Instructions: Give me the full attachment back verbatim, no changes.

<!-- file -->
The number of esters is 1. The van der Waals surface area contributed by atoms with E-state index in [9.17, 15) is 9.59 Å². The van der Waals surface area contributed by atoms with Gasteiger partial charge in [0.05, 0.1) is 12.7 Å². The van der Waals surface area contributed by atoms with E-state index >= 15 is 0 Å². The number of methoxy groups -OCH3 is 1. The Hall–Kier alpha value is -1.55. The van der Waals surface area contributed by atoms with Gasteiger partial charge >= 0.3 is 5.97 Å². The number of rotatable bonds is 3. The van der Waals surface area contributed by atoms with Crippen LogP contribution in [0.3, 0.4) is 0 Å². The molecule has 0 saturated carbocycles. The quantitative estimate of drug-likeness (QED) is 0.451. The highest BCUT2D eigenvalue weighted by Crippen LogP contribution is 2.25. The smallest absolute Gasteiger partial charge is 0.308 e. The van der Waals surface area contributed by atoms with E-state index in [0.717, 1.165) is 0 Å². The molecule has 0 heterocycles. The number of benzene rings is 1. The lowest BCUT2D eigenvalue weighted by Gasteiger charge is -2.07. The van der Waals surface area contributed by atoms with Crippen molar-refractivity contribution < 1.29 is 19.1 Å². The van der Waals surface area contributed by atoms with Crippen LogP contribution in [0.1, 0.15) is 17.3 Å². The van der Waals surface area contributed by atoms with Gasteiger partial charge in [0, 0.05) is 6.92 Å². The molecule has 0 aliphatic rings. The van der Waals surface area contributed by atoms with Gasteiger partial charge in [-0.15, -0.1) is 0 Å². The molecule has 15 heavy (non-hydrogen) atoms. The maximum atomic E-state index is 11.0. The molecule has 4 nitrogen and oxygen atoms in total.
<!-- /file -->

The number of esters is 1. The van der Waals surface area contributed by atoms with E-state index in [9.17, 15) is 9.59 Å². The van der Waals surface area contributed by atoms with Gasteiger partial charge in [0.05, 0.1) is 12.7 Å². The van der Waals surface area contributed by atoms with E-state index >= 15 is 0 Å². The number of methoxy groups -OCH3 is 1. The Hall–Kier alpha value is -1.55. The van der Waals surface area contributed by atoms with Gasteiger partial charge >= 0.3 is 5.97 Å². The number of rotatable bonds is 3. The van der Waals surface area contributed by atoms with Crippen LogP contribution in [0.3, 0.4) is 0 Å². The molecule has 0 saturated carbocycles. The quantitative estimate of drug-likeness (QED) is 0.451. The highest BCUT2D eigenvalue weighted by Crippen LogP contribution is 2.25. The smallest absolute Gasteiger partial charge is 0.308 e. The van der Waals surface area contributed by atoms with E-state index in [0.717, 1.165) is 0 Å². The molecule has 0 heterocycles. The number of benzene rings is 1. The lowest BCUT2D eigenvalue weighted by Gasteiger charge is -2.07. The van der Waals surface area contributed by atoms with Crippen molar-refractivity contribution < 1.29 is 19.1 Å². The van der Waals surface area contributed by atoms with Crippen LogP contribution in [0.1, 0.15) is 17.3 Å². The van der Waals surface area contributed by atoms with Gasteiger partial charge in [0, 0.05) is 6.92 Å². The molecule has 0 aliphatic rings. The van der Waals surface area contributed by atoms with Gasteiger partial charge in [-0.15, -0.1) is 0 Å². The molecule has 15 heavy (non-hydrogen) atoms. The maximum atomic E-state index is 11.0. The molecule has 4 nitrogen and oxygen atoms in total.